A redirection of energy takes place. Each drawing session begins with irritation at myself (“Why aren’t my hands and brain cooperating?”), which fades into defeatism (“I am terrible at this”), and then apathy followed by good-humored resignation (“You are here for the next two hours, so you might as well make the most of it”). Then I can finally have fun. When my speaking mind chimes in again, it’s usually with some degree of delight (“I made a thing!”). Drawing is like lifting my brain out of my head and setting it down beside me to take a nap while I work. When I pop it back in at the end of class, it feels quieter and better. Some people say hobbies are a form of meditation, and they’re right.

For these sessions, I bought a few pencils, a notepad, and a kneaded eraser, the gummy gray kind that doesn’t leave behind pilled rubber when you use it. It cost less than $1.50. I’d used kneaded erasers before, and one day it struck me, as I was evaluating my eyebrow habit for perhaps the trillionth time in my life, that it might be a satisfactory alternative to scraping my fingernail across the prickly bald patch above my left eye.

Fidget objects are a classic tactic for rerouting body-focused repetitive behaviors. Around the time that I experimented with eyebrow tinting — the height of my stress over my habit — I’d also seen a therapist. She was a nice woman with good suggestions, like playing with rubber bands instead, or applying lotion to my hands, or encasing them in tube socks when I got home from work. I shot down her ideas one by one: The rubber bands just didn’t do it for me, I find hand lotion repulsive, I wanted to text. When I ended my sessions with her a few months later, it wasn’t with the self-punishing frustration that had brought me to her in the first place, surprisingly. I discovered that I just didn’t want to try that hard. So I went to town on my eyebrows again, with slightly more fatalism than before.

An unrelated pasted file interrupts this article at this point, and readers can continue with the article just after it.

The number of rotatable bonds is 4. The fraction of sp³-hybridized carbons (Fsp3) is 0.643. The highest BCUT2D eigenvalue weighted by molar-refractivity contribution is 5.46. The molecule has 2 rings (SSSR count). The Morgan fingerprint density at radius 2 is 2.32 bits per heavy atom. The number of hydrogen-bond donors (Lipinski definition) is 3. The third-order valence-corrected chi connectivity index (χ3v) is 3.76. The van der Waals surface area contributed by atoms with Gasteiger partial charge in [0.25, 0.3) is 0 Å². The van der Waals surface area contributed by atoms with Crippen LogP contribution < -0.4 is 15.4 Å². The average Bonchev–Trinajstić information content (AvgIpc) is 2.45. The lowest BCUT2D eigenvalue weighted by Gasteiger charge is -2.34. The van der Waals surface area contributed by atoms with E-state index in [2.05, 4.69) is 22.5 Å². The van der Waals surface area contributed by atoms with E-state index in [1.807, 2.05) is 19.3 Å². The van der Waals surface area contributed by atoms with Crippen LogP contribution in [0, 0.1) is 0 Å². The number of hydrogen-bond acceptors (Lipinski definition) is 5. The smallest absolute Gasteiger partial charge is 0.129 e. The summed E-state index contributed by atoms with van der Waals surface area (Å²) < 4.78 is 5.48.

I wasn’t expecting much from the eraser, but it turned out to be a solid distraction: good enough to keep me from touching my eyebrows for an hour or two at a time, sometimes more. You pull it apart, creating a bridge of soft, pale gray putty, and then you fold it back on itself, packing it down until it looks like a small stone. You repeat this motion over and over, heating up the rubber and your biceps in turn. I put the eraser in a plastic sandwich bag and started carrying it around with me, pulling it out when the first urges of the day struck.

This is not a success story in the conventional sense. When you use an eraser, a shadow of your old work remains on the page. I still fidget with my eyebrows every day. I’m not sure this eraser would be the best $100 I ever spent, or even the best $20, because that was a ticket to “Mamma Mia 2: Here We Go Again!” But just like the drawing class it serves, it buys me pockets of time away from the furious commentary in my head, allowing me to bob up to the surface for a lungful of air. For $1.50, I think that’s incredible.

I don’t even mind that it’s a part-time solution. A few years ago, I was constantly putting pressure on myself to stop messing with my eyebrows, right this second and then forever. I’ve started seeing a new therapist who’s nudged me toward learning how to de-escalate, because admitting to myself that it’s okay if I never stop this habit makes it feel less overwhelming. I feel more in control.

Maybe a year after I stopped tinting my eyebrows, I got dinner with two close friends from college at a noodle spot in New York. We wound up talking about the things we do with our hair: One tugged at her ponytail, which I was aware of, and the other pulled out his facial hair, which I was not. As we got into the weird specifics of these habits we try to hide from others, including our friends, it started to seem very funny. We were all in the muck together, and the muck was fine.

Eliza Brooke is a freelance writer who covers design, style, and consumer culture. In her spare time, she goes for walks and watches Graham Norton clips on YouTube.

Author: Eliza Brooke